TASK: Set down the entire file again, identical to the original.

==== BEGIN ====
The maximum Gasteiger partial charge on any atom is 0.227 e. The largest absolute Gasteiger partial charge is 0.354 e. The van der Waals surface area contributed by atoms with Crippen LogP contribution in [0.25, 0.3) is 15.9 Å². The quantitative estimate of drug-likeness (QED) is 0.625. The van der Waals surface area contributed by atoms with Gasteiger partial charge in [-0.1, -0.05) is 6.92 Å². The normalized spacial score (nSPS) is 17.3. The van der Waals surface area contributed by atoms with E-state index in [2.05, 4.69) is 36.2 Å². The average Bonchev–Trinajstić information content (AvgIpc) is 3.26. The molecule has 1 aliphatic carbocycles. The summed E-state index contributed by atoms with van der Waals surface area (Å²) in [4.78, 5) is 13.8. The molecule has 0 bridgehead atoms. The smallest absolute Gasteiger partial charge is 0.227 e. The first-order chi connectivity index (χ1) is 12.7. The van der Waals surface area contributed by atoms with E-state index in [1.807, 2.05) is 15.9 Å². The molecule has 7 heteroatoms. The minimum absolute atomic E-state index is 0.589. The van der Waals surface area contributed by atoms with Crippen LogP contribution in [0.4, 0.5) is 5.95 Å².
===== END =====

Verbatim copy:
The maximum Gasteiger partial charge on any atom is 0.227 e. The largest absolute Gasteiger partial charge is 0.354 e. The van der Waals surface area contributed by atoms with Crippen LogP contribution in [0.25, 0.3) is 15.9 Å². The quantitative estimate of drug-likeness (QED) is 0.625. The van der Waals surface area contributed by atoms with Gasteiger partial charge in [-0.1, -0.05) is 6.92 Å². The normalized spacial score (nSPS) is 17.3. The van der Waals surface area contributed by atoms with E-state index in [2.05, 4.69) is 36.2 Å². The average Bonchev–Trinajstić information content (AvgIpc) is 3.26. The molecule has 1 aliphatic carbocycles. The summed E-state index contributed by atoms with van der Waals surface area (Å²) in [4.78, 5) is 13.8. The molecule has 0 bridgehead atoms. The smallest absolute Gasteiger partial charge is 0.227 e. The first-order chi connectivity index (χ1) is 12.7. The van der Waals surface area contributed by atoms with E-state index in [1.807, 2.05) is 15.9 Å². The molecule has 7 heteroatoms. The minimum absolute atomic E-state index is 0.589. The van der Waals surface area contributed by atoms with Crippen LogP contribution in [0.4, 0.5) is 5.95 Å².